“You cannot see the scars of man, That you can see by day. But you can see the moon and stars, In God’s great Milky Way. For when darkness enfolds you, Have no fear, For the loving hand of God is always near” - an excerpt from a poem by Joe Meiners
The memories have not left.
In the early morning of June 6, 1944, Joe Meiners could hear little above the low rumble of the landing craft as it crossed the English Channel. Soldiers huddled in the craft were vomiting as the waves jostled the craft. Some were crying. The high walls prevented him from seeing out, and the smell of gunpowder intensified as they approached the Normandy coast.
He prayed before the ramp dropped onto Utah Beach.
Then gunfire ripped through the landing craft. Many of the 200 men accompanying Meiners were killed before they could rush off the vessel. Others failed to make it to shore.
Meiners, who was 21, had orders to drive his Dodge Power Wagon across the beach to the front line. He and his partner drove through a “thick” layer of bodies covering the beach to the seawall.
“I had to run right over many bodies because you couldn’t dodge around them, and not knowing whether they were alive or dead,” said Meiners, now 95. “It was a feeling that I hope I never have again.”
His initial task complete, Meiners was given new directions. “You’re a medic now,” Meiners recalled an officer told him. “Only pick up those you’re sure can survive.”
For eight days, he dragged bodies two at a time from the water. He learned what total exhaustion meant while working under constant enemy fire and collapsing onto the beach with each body recovered.
But he couldn’t save everybody. One soldier lay with his chest cavity exposed, his heart visibly beating in his chest. He was crying and begged to be saved but there was nothing to be done. “I knew he’d just be a minute or two and he’d be gone.”
“It’s a very helpless feeling. The only thing I could do was just turn and pray for them, then walk away,” Meiners said.
He cried that day.
“So much of that is still embedded in my mind. I have terrible nightmares from that.”
Meiners and many of his friends from his hometown in Nezperce, Idaho, received draft notices in 1942. He enlisted in the Army in January 1943 at Fort George Wright in Spokane, according to a government archive. An aptitude test at Fort Douglas, Utah, allowed him to become an emergency repair mechanic with the 962nd Engineer Combat Battalion.
During basic training at Camp Swift, Texas, he was granted emergency leave to return home to help his father with the summer harvest. While home he married his wife, Lucy, also of Nezperce.
Two weeks after D-Day, on June 23, 1944, Meiners’ son, Dale, was born. The pain of being separated from his wife and child was constant during the war, he said.
“I constantly missed family and the way of life here,” Meiners said. “Sometimes it would just be almost unbearable, and other times you just live through it.”
Meiners fought in some of the most significant battles in the European Theater, from northern France to the Ardennes to the Rhineland. In the Battle of the Bulge, Germany’s last major offensive of World War II, Meiners was wounded when a mortar round landed near his foxhole. The concussion from the blast left him temporarily deaf and blind, he said.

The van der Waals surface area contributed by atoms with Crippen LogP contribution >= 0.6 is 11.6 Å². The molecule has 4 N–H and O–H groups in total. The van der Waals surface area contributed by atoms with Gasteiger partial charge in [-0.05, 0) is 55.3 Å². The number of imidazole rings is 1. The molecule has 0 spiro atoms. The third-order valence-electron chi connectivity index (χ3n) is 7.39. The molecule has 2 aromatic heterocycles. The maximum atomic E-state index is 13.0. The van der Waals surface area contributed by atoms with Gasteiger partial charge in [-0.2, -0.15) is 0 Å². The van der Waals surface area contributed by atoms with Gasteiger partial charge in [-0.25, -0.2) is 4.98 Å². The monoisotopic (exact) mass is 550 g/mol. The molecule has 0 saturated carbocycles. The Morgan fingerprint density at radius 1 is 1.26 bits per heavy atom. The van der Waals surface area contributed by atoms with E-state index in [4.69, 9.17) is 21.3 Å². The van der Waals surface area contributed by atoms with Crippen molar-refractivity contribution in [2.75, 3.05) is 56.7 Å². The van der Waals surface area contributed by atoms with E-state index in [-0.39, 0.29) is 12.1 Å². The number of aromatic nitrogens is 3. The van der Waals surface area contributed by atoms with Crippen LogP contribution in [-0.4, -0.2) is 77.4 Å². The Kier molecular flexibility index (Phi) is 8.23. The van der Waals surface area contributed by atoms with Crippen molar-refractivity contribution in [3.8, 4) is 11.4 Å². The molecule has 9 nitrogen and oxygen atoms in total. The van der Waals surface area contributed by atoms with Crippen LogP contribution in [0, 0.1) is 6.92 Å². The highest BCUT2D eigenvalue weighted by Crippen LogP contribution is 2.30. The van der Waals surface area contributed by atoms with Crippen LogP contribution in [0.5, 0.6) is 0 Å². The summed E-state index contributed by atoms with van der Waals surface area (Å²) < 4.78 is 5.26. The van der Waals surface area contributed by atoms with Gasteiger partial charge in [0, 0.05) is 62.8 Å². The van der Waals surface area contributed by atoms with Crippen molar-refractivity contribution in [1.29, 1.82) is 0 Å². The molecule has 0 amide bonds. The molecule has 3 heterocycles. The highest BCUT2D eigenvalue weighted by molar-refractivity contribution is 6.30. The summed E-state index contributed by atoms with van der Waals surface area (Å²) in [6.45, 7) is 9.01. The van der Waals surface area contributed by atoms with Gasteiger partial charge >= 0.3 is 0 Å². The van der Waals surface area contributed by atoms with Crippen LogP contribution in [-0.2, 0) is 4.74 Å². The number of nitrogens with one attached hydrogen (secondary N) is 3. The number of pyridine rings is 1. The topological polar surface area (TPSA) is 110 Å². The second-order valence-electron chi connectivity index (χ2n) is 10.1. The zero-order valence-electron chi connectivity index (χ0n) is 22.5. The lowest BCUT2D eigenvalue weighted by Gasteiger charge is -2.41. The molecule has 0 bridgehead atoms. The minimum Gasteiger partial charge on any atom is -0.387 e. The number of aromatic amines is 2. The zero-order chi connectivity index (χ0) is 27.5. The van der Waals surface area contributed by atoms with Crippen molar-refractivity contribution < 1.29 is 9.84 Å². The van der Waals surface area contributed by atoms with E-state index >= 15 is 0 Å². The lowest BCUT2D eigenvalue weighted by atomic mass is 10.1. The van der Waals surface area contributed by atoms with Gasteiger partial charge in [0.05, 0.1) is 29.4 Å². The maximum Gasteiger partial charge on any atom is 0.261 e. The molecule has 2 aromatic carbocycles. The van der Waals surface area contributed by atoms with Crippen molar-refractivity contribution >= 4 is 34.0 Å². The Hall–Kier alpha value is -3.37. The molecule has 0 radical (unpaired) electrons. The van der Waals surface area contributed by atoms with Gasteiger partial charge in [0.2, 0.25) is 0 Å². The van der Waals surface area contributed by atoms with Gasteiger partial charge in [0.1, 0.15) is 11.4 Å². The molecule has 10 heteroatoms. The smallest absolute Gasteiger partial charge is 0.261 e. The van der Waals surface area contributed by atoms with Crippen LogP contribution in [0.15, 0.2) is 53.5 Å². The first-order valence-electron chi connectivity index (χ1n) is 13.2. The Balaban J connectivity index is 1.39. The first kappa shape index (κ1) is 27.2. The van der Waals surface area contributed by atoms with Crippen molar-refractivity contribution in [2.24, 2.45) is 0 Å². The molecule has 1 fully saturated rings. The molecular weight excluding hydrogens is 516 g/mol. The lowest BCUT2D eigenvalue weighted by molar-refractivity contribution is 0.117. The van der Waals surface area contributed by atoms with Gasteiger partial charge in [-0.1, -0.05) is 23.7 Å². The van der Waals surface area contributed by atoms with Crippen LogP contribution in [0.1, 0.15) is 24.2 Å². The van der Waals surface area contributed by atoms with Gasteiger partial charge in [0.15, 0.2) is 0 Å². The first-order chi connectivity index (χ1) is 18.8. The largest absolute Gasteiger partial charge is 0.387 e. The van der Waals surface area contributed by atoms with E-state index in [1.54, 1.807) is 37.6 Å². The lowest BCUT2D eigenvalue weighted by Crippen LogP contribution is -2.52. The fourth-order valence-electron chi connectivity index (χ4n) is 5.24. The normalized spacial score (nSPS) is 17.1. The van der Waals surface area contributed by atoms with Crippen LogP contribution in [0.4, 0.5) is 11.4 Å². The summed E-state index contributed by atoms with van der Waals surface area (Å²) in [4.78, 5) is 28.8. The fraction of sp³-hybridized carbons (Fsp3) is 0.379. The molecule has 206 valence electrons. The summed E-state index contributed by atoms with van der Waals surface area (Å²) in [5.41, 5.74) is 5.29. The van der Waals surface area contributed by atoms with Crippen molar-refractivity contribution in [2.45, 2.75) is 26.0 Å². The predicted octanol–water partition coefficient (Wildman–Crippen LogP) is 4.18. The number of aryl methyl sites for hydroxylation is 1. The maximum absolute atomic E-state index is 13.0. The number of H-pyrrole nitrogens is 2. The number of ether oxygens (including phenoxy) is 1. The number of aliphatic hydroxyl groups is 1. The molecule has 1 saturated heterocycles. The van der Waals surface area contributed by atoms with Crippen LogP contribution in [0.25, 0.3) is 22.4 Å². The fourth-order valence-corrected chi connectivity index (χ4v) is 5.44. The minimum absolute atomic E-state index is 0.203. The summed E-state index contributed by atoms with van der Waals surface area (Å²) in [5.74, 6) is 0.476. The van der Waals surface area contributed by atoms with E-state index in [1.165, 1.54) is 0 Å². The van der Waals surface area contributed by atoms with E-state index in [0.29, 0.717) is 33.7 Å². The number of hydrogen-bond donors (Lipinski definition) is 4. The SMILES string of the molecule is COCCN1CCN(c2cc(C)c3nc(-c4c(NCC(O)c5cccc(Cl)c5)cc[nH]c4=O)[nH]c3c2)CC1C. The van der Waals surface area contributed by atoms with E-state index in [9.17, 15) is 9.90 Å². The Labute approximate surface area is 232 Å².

“When I came to, I wish I hadn’t because I hurt so bad,” he said. “Most people don’t know what real hurt is.”
He thought of his family and did not want to return home as a burden. It was the lowest point of the war for him, he said.
After the war, Meiners worked as a farmer and a mechanic in Nezperce. Nine months after returning, he and Lucy had a daughter, Peggy.
“I didn’t waste any time,” he said with a laugh.
But Meiners struggled to acclimate to society following the war. Lucy knew the war had changed him, and she helped him cope and manage bouts of post-traumatic stress disorder, something he still fights to this day.
Intense shaking and dizziness were the only symptoms before losing consciousness, he said of a recent episode. He’d woken up on the living room floor and found his bed flipped over and torn apart. He had a lump on his forehead.
“I try not to lose it totally because I don’t want to end up in the asylum or something,” Meiners said.
Meiner’s granddaughter, Karen Long, who lives in Nezperce, said Meiners occasionally calls her in the night for emotional support. She holds him as he shakes and cries and has visions of close friends who were killed in front of him, she said.
Coping became especially difficult after Lucy died of breast cancer in 1983. He was mad at her for leaving and mad at God for allowing it to happen, he said.
“I felt so alone,” Meiners said. “I depended on her for so much stuff.”
He wrote his first poem immediately following her funeral.
He’s continued to write poetry, and it’s something that has allowed him to cope in a noticeable way, Long said.
“The strength that he had to go through that and come out and be the man he is is amazing,” she said of his experience in the war. “I don’t know a lot of people that can be that strong.”
In addition to poetry, Meiners writes children’s stories and a religious column for a local newspaper.
Though some of his work has made it into books, publication is not what motivates him – only healing.
He often rides his four-wheeler to The Store in Nezperce for a cup of coffee in the morning. He enjoys visiting with people at church on Sundays. He still acts as the town greeter and makes fruit baskets for the newcomers.
But mostly he spends time writing, setting spiritual goals, and looking toward the future.
“I don’t really dwell heavy on the past,” he said.
“All of us that came back, we served our country as well as we could.”
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